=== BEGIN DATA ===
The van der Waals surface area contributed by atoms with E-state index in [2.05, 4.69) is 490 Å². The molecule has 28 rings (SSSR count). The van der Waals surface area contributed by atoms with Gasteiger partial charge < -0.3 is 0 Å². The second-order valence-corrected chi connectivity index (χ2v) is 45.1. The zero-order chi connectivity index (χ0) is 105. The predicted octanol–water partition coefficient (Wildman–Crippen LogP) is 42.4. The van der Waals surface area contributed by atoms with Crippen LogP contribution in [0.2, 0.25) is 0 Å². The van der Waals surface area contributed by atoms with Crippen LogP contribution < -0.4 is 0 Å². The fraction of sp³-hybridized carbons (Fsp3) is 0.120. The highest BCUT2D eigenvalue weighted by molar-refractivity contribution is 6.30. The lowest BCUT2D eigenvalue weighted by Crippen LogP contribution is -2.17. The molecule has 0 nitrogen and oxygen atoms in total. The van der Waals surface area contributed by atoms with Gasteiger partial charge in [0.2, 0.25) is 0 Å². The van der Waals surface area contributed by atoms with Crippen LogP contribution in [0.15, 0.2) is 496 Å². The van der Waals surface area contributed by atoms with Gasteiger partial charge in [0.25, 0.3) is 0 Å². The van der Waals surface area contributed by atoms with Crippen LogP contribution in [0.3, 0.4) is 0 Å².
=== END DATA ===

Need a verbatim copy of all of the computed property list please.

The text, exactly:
The van der Waals surface area contributed by atoms with E-state index in [2.05, 4.69) is 490 Å². The molecule has 28 rings (SSSR count). The van der Waals surface area contributed by atoms with Gasteiger partial charge < -0.3 is 0 Å². The second-order valence-corrected chi connectivity index (χ2v) is 45.1. The zero-order chi connectivity index (χ0) is 105. The predicted octanol–water partition coefficient (Wildman–Crippen LogP) is 42.4. The van der Waals surface area contributed by atoms with Crippen LogP contribution in [0.2, 0.25) is 0 Å². The van der Waals surface area contributed by atoms with Crippen LogP contribution < -0.4 is 0 Å². The fraction of sp³-hybridized carbons (Fsp3) is 0.120. The highest BCUT2D eigenvalue weighted by molar-refractivity contribution is 6.30. The lowest BCUT2D eigenvalue weighted by Crippen LogP contribution is -2.17. The molecule has 0 nitrogen and oxygen atoms in total. The van der Waals surface area contributed by atoms with Gasteiger partial charge in [0.2, 0.25) is 0 Å². The van der Waals surface area contributed by atoms with Crippen LogP contribution in [0.15, 0.2) is 496 Å². The van der Waals surface area contributed by atoms with Gasteiger partial charge in [0.25, 0.3) is 0 Å². The van der Waals surface area contributed by atoms with Crippen LogP contribution in [0.3, 0.4) is 0 Å².